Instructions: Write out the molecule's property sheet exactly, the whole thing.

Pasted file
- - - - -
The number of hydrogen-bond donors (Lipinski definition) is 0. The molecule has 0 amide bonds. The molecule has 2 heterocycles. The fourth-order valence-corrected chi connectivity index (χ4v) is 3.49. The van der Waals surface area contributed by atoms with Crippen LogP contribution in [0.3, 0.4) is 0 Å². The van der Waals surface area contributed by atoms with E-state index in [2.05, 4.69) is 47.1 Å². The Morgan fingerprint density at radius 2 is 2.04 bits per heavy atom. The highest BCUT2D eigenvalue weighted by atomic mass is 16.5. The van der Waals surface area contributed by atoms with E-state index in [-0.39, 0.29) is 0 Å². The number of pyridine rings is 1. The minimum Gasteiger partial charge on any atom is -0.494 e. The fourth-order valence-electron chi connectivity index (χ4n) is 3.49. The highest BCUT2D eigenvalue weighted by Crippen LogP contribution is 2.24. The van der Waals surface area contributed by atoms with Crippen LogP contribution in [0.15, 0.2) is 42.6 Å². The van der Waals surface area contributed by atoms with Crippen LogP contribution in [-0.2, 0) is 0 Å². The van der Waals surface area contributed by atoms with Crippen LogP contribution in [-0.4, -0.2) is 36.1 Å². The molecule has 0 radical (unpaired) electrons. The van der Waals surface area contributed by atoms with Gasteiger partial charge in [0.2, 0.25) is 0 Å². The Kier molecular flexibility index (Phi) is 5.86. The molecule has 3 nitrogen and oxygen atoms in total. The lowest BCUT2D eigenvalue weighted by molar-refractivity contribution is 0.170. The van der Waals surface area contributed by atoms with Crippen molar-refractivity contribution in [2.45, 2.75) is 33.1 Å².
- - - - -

The number of hydrogen-bond donors (Lipinski definition) is 0. The molecule has 0 amide bonds. The molecule has 2 heterocycles. The fourth-order valence-corrected chi connectivity index (χ4v) is 3.49. The van der Waals surface area contributed by atoms with Crippen LogP contribution in [0.3, 0.4) is 0 Å². The van der Waals surface area contributed by atoms with E-state index in [2.05, 4.69) is 47.1 Å². The Morgan fingerprint density at radius 2 is 2.04 bits per heavy atom. The highest BCUT2D eigenvalue weighted by atomic mass is 16.5. The van der Waals surface area contributed by atoms with E-state index in [-0.39, 0.29) is 0 Å². The number of pyridine rings is 1. The minimum Gasteiger partial charge on any atom is -0.494 e. The fourth-order valence-electron chi connectivity index (χ4n) is 3.49. The highest BCUT2D eigenvalue weighted by Crippen LogP contribution is 2.24. The van der Waals surface area contributed by atoms with Crippen LogP contribution in [0.15, 0.2) is 42.6 Å². The van der Waals surface area contributed by atoms with Crippen LogP contribution in [-0.2, 0) is 0 Å². The van der Waals surface area contributed by atoms with Crippen LogP contribution in [-0.4, -0.2) is 36.1 Å². The molecule has 0 radical (unpaired) electrons. The van der Waals surface area contributed by atoms with Gasteiger partial charge in [0.2, 0.25) is 0 Å². The Kier molecular flexibility index (Phi) is 5.86. The molecule has 3 nitrogen and oxygen atoms in total. The lowest BCUT2D eigenvalue weighted by molar-refractivity contribution is 0.170. The van der Waals surface area contributed by atoms with Crippen molar-refractivity contribution in [2.45, 2.75) is 33.1 Å².